The DFS Toronto Boutique located at 5150 Yonge Street. The storefront provides a welcoming place for clients to come for their transformative suiting appointments.
In March 2020, Sabrina Howe secured a contract position in financial services after being out of work for nearly two years. Howe had been working in customer service and administration in the sector for five years before her father passed away in 2018, resulting in her taking time away from her career.
“I didn’t know how to get back into the proper headspace to find employment,” says Howe, who is living with anxiety and depression.
Howe completed a back-to-work program through the Canadian Counsel on Rehabilitation and Work, which helps people with disabilities find employment. The counsel referred her to the Toronto location of Dress for Success to help build her confidence, starting with a professional wardrobe.
“Before the appointment, I was feeling so insecure and unconfident with my professional self and about starting a new role, and I left feeling on top of the world and ready for my new job,” she says about her initial appointment at Dress for Success.
“I had a team of cheerleaders rooting for me, and not just for me but for the other women who were there for appointments. It was such a lovely moment of women empowering other women.”
Photo: Sabrina Howe, Dress for Success client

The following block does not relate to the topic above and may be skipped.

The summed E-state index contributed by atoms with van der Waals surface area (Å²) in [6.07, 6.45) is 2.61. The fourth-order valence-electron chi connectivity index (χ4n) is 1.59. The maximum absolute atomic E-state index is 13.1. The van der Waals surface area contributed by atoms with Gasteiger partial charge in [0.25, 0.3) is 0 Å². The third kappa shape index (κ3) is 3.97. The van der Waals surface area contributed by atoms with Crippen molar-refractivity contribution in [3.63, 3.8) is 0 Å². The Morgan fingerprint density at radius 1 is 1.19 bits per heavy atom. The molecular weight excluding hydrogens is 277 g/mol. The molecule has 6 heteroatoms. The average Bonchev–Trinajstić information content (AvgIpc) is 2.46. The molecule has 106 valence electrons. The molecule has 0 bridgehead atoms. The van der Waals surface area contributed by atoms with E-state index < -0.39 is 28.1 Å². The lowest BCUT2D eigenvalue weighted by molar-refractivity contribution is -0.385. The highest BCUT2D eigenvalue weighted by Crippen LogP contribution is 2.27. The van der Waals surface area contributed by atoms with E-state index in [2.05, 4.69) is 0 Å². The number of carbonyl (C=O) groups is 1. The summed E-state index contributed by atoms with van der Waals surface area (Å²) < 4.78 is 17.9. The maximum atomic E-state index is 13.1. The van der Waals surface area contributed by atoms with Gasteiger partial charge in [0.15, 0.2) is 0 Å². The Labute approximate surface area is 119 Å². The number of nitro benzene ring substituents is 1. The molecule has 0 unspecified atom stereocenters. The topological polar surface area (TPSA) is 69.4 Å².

The pandemic, however, cut Howe’s contract short. She credits Dress for Success Toronto’s virtual programs for keeping her motivated and helping her manage her mental health. The workshops covering everything from tailoring resumés, to interviewing, and exploring mentorship opportunities are a big help, but she is particularly grateful for the wellness workshops that are getting her through the pandemic.
To help remove barriers to employment for disadvantaged women like Howe, Scotiabank is donating $400,000 over two years to Dress for Success’s Professional Women’s Group program. The donation is a signature piece of ScotiaRISE, the Bank’s 10-year $500-million initiative aimed at promoting economic resilience among disadvantaged groups.
“We are proud to support the work of Dress for Success Canada Foundation, an organization that has made a meaningful impact in the lives of so many women seeking employment by providing the proper mentorship, attire and networking opportunities that are critical to a successful career,” says Loretta Marcoccia, EVP and Chief Operating Officer for Global Banking and Markets (GBM) at Scotiabank and Executive Lead of The Scotiabank Women Initiative for GBM. “Like The Scotiabank Women Initiative™, the Bank’s involvement in the PWG program is an excellent extension of our support for women to help them pursue their best professional and financial futures.”
These past few years, the need to help women succeed has been even greater. From the outset of the pandemic, women have borne the brunt of economic shutdowns and added family responsibilities, Statistics Canada says. The agency’s Economic and Social Report on employment one year into the COVID-19 pandemic, notes that women accounted for 62.5% of overall job losses in March 2020 and 53.7% of year-over-year employment losses to February 2021.
Dress for Success’s clients are traditionally low-income earners — women from BIPOC communities or newcomers and non-binary individuals and women recovering from mental and physical injuries —trying to better provide for their families, but COVID-19 has changed that demographic a bit, says Catherine Curtis, CEO of Dress for Success Canada Foundation. “We’re seeing women from all walks of life and levels of employment and education who are trying to figure out how to get back in the workforce to provide for their families,” she says.